10. Scilly Sally May 12, 2012 at 8:02 am

    I’m afraid I have to disagree with the comments on this one thus far. According to the information in this article, Park House isn’t being asked to have a re-think of their spending on food. By switching to a cheaper supplier in the recent past, they managed to save money while providing the same food, so I don’t understand why there is this outcry that food is being taken out of people’s mouths, or that they’re being fed inferior food. I haven’t had a look for myself, but I would guess it’s as normal as ever.

    A memory that has strangely stuck with me since childhood (I must have thought it was as absurd then, too) was a year-end ‘spending spree’ my school teacher “had” to go on, ordering all sorts of craft supplies, notebooks, papers, etc., that she herself claimed would be more than needed for the following year, but if the money wasn’t spent, the budget would be cut.

    It’s unfortunate we can’t just take and spend what we need any longer. If you’re concerned about pay rises for the few, while apparently the greater many suffer, than think about what your outrage on this “issue” implies; there must be an inherent quality in all of us to take more than we need for ourselves, that we should ‘get it while it’s going’. I think this method of doing things can be harmful to the flow of resources around the community – the resources should go where they’re needed in that year, and not on stock-piling for some, while other areas suffer.

  11. Tom D May 11, 2012 at 7:31 pm

    We have to find the cash for the officers’ pay rises. Why shouldn’t they take the food out of old people’s mouths – they’re worth it!

  12. Todd Stevens May 11, 2012 at 5:57 pm

    Who cares!? Penny Penn Howard will be ok. That is assured being as she’s one of those whom received a nice pay rise recently. Cuts in all the right places? “The money is to be invested elsewhere”- you can say that again Penny!!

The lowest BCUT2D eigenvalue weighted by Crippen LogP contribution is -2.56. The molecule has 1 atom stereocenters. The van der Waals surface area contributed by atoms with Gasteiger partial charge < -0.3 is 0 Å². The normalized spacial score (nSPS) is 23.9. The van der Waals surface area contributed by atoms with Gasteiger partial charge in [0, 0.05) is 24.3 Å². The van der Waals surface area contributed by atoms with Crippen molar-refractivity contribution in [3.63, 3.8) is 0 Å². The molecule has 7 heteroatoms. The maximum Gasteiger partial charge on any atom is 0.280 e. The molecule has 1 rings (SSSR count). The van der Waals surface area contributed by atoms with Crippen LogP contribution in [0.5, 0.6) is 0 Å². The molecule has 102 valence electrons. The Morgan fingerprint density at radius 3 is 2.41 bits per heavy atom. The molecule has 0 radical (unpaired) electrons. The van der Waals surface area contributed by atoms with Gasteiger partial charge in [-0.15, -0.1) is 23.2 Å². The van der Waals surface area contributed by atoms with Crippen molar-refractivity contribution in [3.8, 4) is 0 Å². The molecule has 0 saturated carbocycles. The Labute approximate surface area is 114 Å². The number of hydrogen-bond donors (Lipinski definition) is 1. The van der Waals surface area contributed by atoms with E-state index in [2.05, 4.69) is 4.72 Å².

13. Hecuba May 11, 2012 at 3:26 pm

    Oh no… Have the funds been diverted to pay for that climbing wall? I thought that someone was getting a bit frivolous when I saw that article! How can the council justify spending money on outdoor play activities when the elderly are being left to eat gruel?!

  14. linda May 11, 2012 at 2:38 pm

    It is said that the elderly are the last to complain. This reduction will be the start of shaving away at the thin wedge which will, if not challenged result in further cuts. Councillors speak out or once again will the tail wag that dog. Our Senior Citizens deserve the best, not be targeted to save money that goes elsewhere.

  15. Jules May 11, 2012 at 1:35 pm

    I have the perfect solution to this cuisine conundrum. Get the senior officers in to cook for the residents! It doesn’t matter that the two things are funded from different budgets – it would be a great way for the officers to give back to the community. What about a ‘Hygate High Tea’, a ‘Gardner Goulash’ or a ‘Moorwell Meringue’? Dishes could be served and then, after dinner, residents could be served up a storm in a teacup.